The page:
A decade after the Oscar-winning documentary An Inconvenient Truth made the threat of climate change real to millions of moviegoers, the film's star, Al Gore, is back to make it even more so. In An Inconvenient Sequel, due in theaters July 28, he shares an outlook that is both more dire and more optimistic: Last year was the hottest ever on record, but it also marked a high point for installations of renewable energy. Gore believes that the momentum for positive change has become unstoppable, no matter what current politics might indicate. "We will solve this crisis," Gore says. "No doubt about it."
What made you want to make a sequel to An Inconvenient Truth? Since we still have so much work to do, a lot of people over the past several years have asked me if I would be willing to make a sequel--in particular Jeff Skoll, whose company, Participant Media, made the first movie. I have to tell you that when the idea for the first movie was presented to me, over a decade ago, I was skeptical. I was consistent this time around and skeptical once more. I guess I was just worried because the first one was so well received. But I'm glad that wiser heads prevailed.
The movie balances a sense of urgency over the growing climate crisis with a great deal of hope. At one point, you visit a small, conservative town in Texas that's now committed to being 100% powered by renewable electricity. That's one of my favorite scenes. I think the achievements of Georgetown, Texas, are especially important because they demonstrate that all the wonderful work that has been done by innovators, by scientists, technologists, startups, and CEOs has come together to produce a startling revolution in renewable energy, with solar and wind electricity now cheaper than electricity made from burning fossil fuels in many places. Georgetown, a very conservative community, took a close look at the economics of all the options available to them. Partly because they have a CPA as the mayor, they made the bold decision to follow the economics and break free from the patterns of the past. They're enjoying the benefits of that decision now.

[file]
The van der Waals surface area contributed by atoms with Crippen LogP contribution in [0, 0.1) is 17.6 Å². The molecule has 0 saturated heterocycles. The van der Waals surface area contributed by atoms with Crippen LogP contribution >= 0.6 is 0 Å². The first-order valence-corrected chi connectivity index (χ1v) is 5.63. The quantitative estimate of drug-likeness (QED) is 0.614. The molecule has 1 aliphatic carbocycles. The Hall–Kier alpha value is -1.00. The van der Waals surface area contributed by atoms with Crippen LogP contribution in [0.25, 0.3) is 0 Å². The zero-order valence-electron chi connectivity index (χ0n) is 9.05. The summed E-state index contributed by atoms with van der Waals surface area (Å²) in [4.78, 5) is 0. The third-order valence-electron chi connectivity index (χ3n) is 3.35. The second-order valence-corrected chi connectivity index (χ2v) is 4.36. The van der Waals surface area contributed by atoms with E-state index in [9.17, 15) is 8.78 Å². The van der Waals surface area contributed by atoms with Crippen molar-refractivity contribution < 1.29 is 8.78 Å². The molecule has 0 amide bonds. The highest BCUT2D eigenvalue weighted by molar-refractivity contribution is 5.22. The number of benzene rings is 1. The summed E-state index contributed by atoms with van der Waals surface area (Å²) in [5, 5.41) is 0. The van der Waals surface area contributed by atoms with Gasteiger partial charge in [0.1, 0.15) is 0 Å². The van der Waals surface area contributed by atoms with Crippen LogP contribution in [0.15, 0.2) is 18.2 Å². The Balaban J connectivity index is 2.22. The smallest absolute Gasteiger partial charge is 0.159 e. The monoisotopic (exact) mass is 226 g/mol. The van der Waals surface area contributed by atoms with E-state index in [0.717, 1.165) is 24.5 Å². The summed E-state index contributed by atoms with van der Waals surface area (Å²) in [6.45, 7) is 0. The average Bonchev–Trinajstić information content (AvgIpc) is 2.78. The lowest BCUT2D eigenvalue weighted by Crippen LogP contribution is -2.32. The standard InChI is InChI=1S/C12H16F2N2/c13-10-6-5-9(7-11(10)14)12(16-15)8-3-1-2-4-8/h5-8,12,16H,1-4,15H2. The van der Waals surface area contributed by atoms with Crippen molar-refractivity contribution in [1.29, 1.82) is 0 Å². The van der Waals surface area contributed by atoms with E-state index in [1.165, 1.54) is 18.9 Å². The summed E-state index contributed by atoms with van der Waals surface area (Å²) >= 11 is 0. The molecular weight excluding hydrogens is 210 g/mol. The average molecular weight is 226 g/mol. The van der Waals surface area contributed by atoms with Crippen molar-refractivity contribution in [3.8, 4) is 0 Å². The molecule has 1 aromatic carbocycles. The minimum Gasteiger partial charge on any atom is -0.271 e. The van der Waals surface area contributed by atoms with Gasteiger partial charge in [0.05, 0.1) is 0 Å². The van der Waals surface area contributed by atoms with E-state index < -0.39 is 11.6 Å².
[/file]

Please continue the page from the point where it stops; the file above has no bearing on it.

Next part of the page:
Industry experts have argued that wind and solar power are now cheap enough that they will continue to grow regardless of what happens politically. Some corporations are also committing to ambitious climate action. How much do you think the business world can accomplish on its own without strong policy? Many parts in the business world are way ahead of most of the political world, at least in the U.S. However, the pace of change can be profoundly accelerated with the right government policies. We're still putting 110 million tons of globe-warming pollution into the earth's atmosphere every 24 hours--treating it like an open sewer--and much of it will remain there for hundreds of years. Some for thousands of years. If we don't accelerate the pace of change, the damage done to the prospects for human civilization would be quite severe. So it is important that we have the right policies. For example, the subsidies around the world for the burning of fossil fuels are 40 times larger than the meager subsidies for renewable energy.